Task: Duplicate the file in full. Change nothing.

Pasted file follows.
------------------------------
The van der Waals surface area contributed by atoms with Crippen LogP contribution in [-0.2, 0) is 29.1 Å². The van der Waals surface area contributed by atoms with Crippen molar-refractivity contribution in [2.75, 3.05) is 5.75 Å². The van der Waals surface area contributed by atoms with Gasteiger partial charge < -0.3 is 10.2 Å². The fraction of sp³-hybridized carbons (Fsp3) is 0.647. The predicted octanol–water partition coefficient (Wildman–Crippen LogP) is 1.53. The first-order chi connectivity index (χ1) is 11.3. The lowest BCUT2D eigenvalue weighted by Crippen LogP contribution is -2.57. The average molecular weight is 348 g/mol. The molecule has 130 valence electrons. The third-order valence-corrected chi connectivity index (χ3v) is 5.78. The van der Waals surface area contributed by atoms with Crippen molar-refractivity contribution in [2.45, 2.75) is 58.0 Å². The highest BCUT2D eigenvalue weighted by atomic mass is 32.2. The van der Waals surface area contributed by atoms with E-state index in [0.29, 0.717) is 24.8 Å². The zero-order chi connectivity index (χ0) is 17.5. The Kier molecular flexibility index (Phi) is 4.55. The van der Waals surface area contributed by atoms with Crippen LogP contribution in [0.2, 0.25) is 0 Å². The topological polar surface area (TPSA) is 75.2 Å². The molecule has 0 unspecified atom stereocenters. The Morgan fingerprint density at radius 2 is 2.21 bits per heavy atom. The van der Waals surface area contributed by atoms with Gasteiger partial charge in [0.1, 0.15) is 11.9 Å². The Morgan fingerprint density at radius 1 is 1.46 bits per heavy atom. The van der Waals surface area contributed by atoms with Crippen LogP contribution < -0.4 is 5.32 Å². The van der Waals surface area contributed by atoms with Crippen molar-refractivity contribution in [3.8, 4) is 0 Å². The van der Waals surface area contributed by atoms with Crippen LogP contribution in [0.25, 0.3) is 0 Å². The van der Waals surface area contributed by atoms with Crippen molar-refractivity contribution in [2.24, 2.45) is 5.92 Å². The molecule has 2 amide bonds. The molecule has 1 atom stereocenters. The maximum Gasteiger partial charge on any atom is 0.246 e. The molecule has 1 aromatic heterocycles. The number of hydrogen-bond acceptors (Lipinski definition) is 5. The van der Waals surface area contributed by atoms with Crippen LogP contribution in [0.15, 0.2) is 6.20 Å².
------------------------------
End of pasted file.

The van der Waals surface area contributed by atoms with Crippen LogP contribution in [-0.2, 0) is 29.1 Å². The van der Waals surface area contributed by atoms with Crippen molar-refractivity contribution in [2.75, 3.05) is 5.75 Å². The van der Waals surface area contributed by atoms with Gasteiger partial charge < -0.3 is 10.2 Å². The fraction of sp³-hybridized carbons (Fsp3) is 0.647. The predicted octanol–water partition coefficient (Wildman–Crippen LogP) is 1.53. The first-order chi connectivity index (χ1) is 11.3. The lowest BCUT2D eigenvalue weighted by Crippen LogP contribution is -2.57. The average molecular weight is 348 g/mol. The molecule has 130 valence electrons. The third-order valence-corrected chi connectivity index (χ3v) is 5.78. The van der Waals surface area contributed by atoms with Crippen molar-refractivity contribution in [2.45, 2.75) is 58.0 Å². The highest BCUT2D eigenvalue weighted by atomic mass is 32.2. The van der Waals surface area contributed by atoms with E-state index in [0.29, 0.717) is 24.8 Å². The zero-order chi connectivity index (χ0) is 17.5. The Kier molecular flexibility index (Phi) is 4.55. The van der Waals surface area contributed by atoms with Crippen LogP contribution in [0.2, 0.25) is 0 Å². The topological polar surface area (TPSA) is 75.2 Å². The molecule has 0 unspecified atom stereocenters. The Morgan fingerprint density at radius 2 is 2.21 bits per heavy atom. The van der Waals surface area contributed by atoms with Gasteiger partial charge in [0.1, 0.15) is 11.9 Å². The Morgan fingerprint density at radius 1 is 1.46 bits per heavy atom. The van der Waals surface area contributed by atoms with Crippen LogP contribution < -0.4 is 5.32 Å². The van der Waals surface area contributed by atoms with Crippen molar-refractivity contribution in [3.8, 4) is 0 Å². The van der Waals surface area contributed by atoms with Crippen LogP contribution in [0.25, 0.3) is 0 Å². The van der Waals surface area contributed by atoms with Crippen molar-refractivity contribution in [2.24, 2.45) is 5.92 Å². The molecule has 2 amide bonds. The molecule has 1 atom stereocenters. The maximum Gasteiger partial charge on any atom is 0.246 e. The molecule has 1 aromatic heterocycles. The number of hydrogen-bond acceptors (Lipinski definition) is 5. The van der Waals surface area contributed by atoms with Crippen LogP contribution in [0.15, 0.2) is 6.20 Å².